Chevrolet Cobalt Recall Issued Due to Airbag Wiring Problems

More than 73,000 Chevrolet Cobalt vehicles are being recalled due to a wiring defect that may have occurred during the assembly process, potentially preventing air bag from deploying in an accident and increasing the risk of injury for drivers. 

The Chevrolet Cobalt recall was announced by General Motors Co. (GM) on August 13, following at least one injury report indicating the driver side roof rail air bag dig not deploy during a collision. The automaker believes the incidence was related to airbag wiring issues.

According to GM, an initial investigation indicates the sensor wire harness routing in the front left door may be faulty. When improperly routed during the assembly process, this could cause the window regulator to contact the harness when the window is fully lowered. GM stated that this circumstance repeated over time could cause chafing of the harness insulation and cause a short circuit, which would prevent the driver side roof rail air bag from deploying during a crash.

Learn More About

Takata Airbag Lawsuits

Millions of Vehicles Were Recalled in 2014 Due to Exploding Airbags That Caused Injuries and Deaths.


The airbag failure can cause serious and life threatening injuries due to its responsibility to protect the drivers head from hitting the vehicles frame during a collision. GM is asking all drivers to be aware of potential warning signs such as an illuminated dashboard airbag symbol. This could be an indication that the wiring harness has chafed away the insulation.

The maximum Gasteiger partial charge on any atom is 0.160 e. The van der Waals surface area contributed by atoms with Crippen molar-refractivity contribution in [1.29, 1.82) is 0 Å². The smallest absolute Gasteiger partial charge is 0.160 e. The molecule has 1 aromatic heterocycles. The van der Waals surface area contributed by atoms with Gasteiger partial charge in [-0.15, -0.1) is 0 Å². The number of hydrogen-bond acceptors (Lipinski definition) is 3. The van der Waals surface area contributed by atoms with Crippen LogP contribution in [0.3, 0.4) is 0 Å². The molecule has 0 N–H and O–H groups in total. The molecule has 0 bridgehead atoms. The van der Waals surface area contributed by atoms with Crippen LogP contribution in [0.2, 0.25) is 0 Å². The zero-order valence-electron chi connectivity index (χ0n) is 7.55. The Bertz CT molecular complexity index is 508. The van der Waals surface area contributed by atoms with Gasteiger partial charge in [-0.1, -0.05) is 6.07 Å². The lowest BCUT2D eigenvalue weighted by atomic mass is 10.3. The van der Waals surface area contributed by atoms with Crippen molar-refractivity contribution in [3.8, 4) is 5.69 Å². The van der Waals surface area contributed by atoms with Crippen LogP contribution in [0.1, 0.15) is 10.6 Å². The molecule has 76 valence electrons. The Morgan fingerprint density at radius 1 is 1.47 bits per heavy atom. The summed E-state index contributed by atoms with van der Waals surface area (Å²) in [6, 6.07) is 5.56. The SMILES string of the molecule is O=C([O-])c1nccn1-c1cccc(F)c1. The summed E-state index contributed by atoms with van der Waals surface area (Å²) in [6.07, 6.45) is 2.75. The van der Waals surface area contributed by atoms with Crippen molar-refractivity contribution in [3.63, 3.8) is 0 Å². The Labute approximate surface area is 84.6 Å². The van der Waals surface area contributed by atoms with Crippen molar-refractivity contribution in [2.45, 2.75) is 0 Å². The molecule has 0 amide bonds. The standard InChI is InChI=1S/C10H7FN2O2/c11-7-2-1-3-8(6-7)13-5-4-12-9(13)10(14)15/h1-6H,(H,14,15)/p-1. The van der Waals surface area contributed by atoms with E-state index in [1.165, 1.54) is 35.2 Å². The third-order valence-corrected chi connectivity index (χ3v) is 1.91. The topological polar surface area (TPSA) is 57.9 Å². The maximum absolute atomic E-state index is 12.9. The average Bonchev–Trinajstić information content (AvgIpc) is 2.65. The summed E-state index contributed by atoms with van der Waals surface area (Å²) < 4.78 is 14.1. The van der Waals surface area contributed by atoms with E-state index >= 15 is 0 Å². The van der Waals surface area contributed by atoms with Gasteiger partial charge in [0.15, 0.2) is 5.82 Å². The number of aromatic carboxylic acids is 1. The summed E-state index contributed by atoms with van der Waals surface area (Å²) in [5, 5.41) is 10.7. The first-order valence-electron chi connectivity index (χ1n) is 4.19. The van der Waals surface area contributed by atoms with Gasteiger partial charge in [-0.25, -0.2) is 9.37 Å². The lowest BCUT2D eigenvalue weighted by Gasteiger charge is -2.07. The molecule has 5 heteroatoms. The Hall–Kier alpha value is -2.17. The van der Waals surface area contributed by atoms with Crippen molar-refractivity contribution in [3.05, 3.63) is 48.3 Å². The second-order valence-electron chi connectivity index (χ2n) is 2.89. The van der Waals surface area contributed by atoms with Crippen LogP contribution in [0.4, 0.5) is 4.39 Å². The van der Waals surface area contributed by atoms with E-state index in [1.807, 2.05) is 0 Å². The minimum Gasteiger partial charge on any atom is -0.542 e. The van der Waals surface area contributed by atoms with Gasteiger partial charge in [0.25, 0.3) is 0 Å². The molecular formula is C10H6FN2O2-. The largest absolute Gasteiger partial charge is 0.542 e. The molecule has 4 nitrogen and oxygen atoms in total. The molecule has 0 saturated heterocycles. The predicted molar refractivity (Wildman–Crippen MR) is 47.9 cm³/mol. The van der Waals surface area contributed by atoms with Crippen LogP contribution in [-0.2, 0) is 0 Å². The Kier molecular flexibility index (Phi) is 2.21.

Included in the recall are roughly 73,424 model year 2010 Chevrolet Cobalt sedans that were sold in the U.S. and Canada. GM states 59,474 of the vehicles were sold in the U.S. and another 13,950 registered in Canada.

The automaker said it is beginning to notify owners and dealers of the issue and plans to have all customers schedule an appointment for a free repair that will include a full inspection and wiring replacement if necessary.

The Cobalt wiring defect is unrelated to the Takata air bag recalls, which have impacted nearly 40 million vehicles in recent years and been linked to dozens of serious injuries when the airbags over-inflated and ruptured, sending shrapnel at rapid speeds into the cab toward drivers and passengers.


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